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Radiation and Earthcaching


Juicepig
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There is an area a little north of me that is fairly dense in Uranium - many open pit mines have attempted to open here but the locals have always prevailed in detering the mines from opening up.

 

 

I was wondering if anyone had seem any Radiation based earthcaches. I tried the following but it didn't work:

 

 

- Go at night and use some non-exposed film, lay it on the ground under some rocks and come back in a few hours

 

 

Hoping that would work - but it didn't seem to. I have also been told to look for crystals in the area that may have been altered by the radiation, but there doesn't seem to be any.

 

 

I suspect that the film idea wont work as the Uranium isn't processed.. but im not an expert on this. Anyone have any insight?

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Hey Juicepig - I think somebody is having you on about there being radioactivity near a uranium mine! In it's natural state uranium is absolutely harmless. It is found as a by-product to both gold and platinum mines in South Africa where I have worked all my life and I certainly am of sane mind still. :blink: Sorry about that. :blink:

 

I am sure that some geologist will answer in more detail for you.

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In it's natural state uranium is absolutely harmless.

 

Darn, there goes my idea of this question for this earthcache - Comb your hair one day before visiting this EarthCache and then one week afterwards. Count the difference in the amount of hair that fell out both days and report it in an email.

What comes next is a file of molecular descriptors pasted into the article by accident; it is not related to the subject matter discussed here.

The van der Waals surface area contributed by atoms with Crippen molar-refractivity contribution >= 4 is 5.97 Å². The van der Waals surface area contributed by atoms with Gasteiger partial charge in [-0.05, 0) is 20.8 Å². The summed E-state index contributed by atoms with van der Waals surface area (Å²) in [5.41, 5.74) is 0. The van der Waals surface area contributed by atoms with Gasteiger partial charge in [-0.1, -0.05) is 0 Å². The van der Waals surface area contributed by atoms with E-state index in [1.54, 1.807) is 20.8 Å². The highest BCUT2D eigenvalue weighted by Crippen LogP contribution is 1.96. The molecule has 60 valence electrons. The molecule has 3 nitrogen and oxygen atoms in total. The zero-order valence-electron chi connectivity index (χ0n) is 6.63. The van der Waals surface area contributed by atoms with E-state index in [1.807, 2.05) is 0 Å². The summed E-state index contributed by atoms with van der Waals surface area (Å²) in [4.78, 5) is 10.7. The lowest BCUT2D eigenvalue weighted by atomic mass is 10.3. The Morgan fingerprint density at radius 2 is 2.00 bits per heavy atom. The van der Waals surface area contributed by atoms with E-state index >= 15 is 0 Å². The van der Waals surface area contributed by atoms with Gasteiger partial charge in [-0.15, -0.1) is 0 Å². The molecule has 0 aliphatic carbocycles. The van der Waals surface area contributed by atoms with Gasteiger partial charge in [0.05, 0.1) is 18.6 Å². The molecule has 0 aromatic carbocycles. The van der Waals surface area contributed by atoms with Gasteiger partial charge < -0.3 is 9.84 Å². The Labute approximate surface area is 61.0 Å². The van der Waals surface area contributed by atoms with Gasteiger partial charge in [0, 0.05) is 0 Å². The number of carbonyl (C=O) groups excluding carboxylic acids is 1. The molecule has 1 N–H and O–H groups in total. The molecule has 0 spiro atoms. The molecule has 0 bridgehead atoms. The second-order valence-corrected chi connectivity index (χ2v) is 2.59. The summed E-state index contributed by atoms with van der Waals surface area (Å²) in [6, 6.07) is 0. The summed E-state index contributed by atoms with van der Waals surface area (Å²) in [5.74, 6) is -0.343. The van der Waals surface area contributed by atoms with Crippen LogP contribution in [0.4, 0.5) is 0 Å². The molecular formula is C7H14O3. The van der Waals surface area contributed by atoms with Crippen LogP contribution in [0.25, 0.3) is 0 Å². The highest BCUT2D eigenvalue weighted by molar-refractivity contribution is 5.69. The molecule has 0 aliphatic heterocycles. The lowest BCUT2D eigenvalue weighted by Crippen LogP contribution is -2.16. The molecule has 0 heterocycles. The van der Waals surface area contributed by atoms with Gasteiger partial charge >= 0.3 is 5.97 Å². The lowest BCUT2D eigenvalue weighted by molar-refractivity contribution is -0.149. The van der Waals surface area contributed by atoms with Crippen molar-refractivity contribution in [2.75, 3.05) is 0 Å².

Seriously - In North America uranium is found in two different minerals - vanadium and uraninite. I would concentrate my questions around the minerals themselves - if they can be found on the surface of the site you are bringing your visitors to.

 

Has any mining ever been done in this area?

 

Typically, mining is done via the open pit process. Your questions could address this process.

 

If your site has an been mined extensively, there should be a huge waste pile. You could discuss why the waste pile exists and ask your visitors to measure it.

 

If the community near the mining site has any informational exibits about the uranium resouces in the area (museum, nature center, etc) you could bring your visitors here and have them answer questions from the information provided.

 

Hope this helps!

 

Deane

AKA: DeRock & the Psychic Cacher - Grattan MI

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Has any mining ever been done in this area?

 

Typically, mining is done via the open pit process. Your questions could address this process.

 

If your site has an been mined extensively, there should be a huge waste pile. You could discuss why the waste pile exists and ask your visitors to measure it.

 

 

Thanks guys! i will look into that. Open pit mining has been done but not extensively - and the area that this occured is fenced off and deep in the forest away from (most) prying eyes. Unless I can think of something mind blowing, I will likely put this on my pile of answers to "Any ideas for me?" when it is next asked.

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The weathered zones of primary uranium deposits are normally much easier to identify in terms of their mineralogy. If you've got remobilisation (and inevitably you do) of uranium minerals then you should be able to find other secondary minerals such as Torbernite [Cu(UO2)2(PO4)2·8-12(H2O)] and Carnotite [K202UO3V2O5nH20]. These invariably have striking colours; the former is bright bottle green and the latter bright yellow and might be easier to identify. I don't know if these show up at your location.

 

Let me add another thought:

In Portugal the previously exploited uranium mines are located in schist-greywacke complexes close to the exocontacts of major granitic bodies.

Remember also that granites have natural radiation associated with them. If I remember my old prof correctly around 20 ppm of uranium that will certainly give you a very small kick on a Geiger Counter. However, if you find fluid conduits (faults, fractures and the like) within the granitic body, these areas will invariably give you much higher kicks on your GC.